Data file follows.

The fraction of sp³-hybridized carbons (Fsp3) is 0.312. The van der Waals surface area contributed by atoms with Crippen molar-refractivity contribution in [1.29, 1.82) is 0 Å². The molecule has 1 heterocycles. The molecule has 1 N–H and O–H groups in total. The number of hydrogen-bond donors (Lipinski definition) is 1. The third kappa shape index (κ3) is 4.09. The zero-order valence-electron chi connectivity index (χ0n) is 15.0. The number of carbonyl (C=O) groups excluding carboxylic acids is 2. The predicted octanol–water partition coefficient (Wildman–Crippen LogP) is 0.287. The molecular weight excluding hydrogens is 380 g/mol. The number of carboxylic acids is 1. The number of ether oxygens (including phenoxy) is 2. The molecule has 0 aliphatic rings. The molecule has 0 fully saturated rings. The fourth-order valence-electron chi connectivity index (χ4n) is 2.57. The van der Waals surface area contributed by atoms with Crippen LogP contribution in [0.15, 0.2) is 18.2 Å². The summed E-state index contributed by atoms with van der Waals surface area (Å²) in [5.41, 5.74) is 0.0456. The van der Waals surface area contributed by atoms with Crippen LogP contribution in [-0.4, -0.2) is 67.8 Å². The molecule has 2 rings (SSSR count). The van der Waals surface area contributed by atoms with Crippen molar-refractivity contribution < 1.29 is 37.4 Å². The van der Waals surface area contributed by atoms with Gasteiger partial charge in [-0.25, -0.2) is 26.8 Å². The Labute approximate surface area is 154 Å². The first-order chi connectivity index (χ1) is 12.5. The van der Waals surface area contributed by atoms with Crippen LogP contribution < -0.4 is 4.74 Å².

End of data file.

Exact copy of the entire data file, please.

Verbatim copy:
The fraction of sp³-hybridized carbons (Fsp3) is 0.312. The van der Waals surface area contributed by atoms with Crippen molar-refractivity contribution in [1.29, 1.82) is 0 Å². The molecule has 1 heterocycles. The molecule has 1 N–H and O–H groups in total. The number of hydrogen-bond donors (Lipinski definition) is 1. The third kappa shape index (κ3) is 4.09. The zero-order valence-electron chi connectivity index (χ0n) is 15.0. The number of carbonyl (C=O) groups excluding carboxylic acids is 2. The predicted octanol–water partition coefficient (Wildman–Crippen LogP) is 0.287. The molecular weight excluding hydrogens is 380 g/mol. The number of carboxylic acids is 1. The number of ether oxygens (including phenoxy) is 2. The molecule has 0 aliphatic rings. The molecule has 0 fully saturated rings. The fourth-order valence-electron chi connectivity index (χ4n) is 2.57. The van der Waals surface area contributed by atoms with Crippen LogP contribution in [0.15, 0.2) is 18.2 Å². The summed E-state index contributed by atoms with van der Waals surface area (Å²) in [5.41, 5.74) is 0.0456. The van der Waals surface area contributed by atoms with Crippen LogP contribution in [-0.4, -0.2) is 67.8 Å². The molecule has 2 rings (SSSR count). The van der Waals surface area contributed by atoms with Crippen molar-refractivity contribution < 1.29 is 37.4 Å². The van der Waals surface area contributed by atoms with Gasteiger partial charge in [-0.25, -0.2) is 26.8 Å². The Labute approximate surface area is 154 Å². The first-order chi connectivity index (χ1) is 12.5. The van der Waals surface area contributed by atoms with Crippen LogP contribution < -0.4 is 4.74 Å².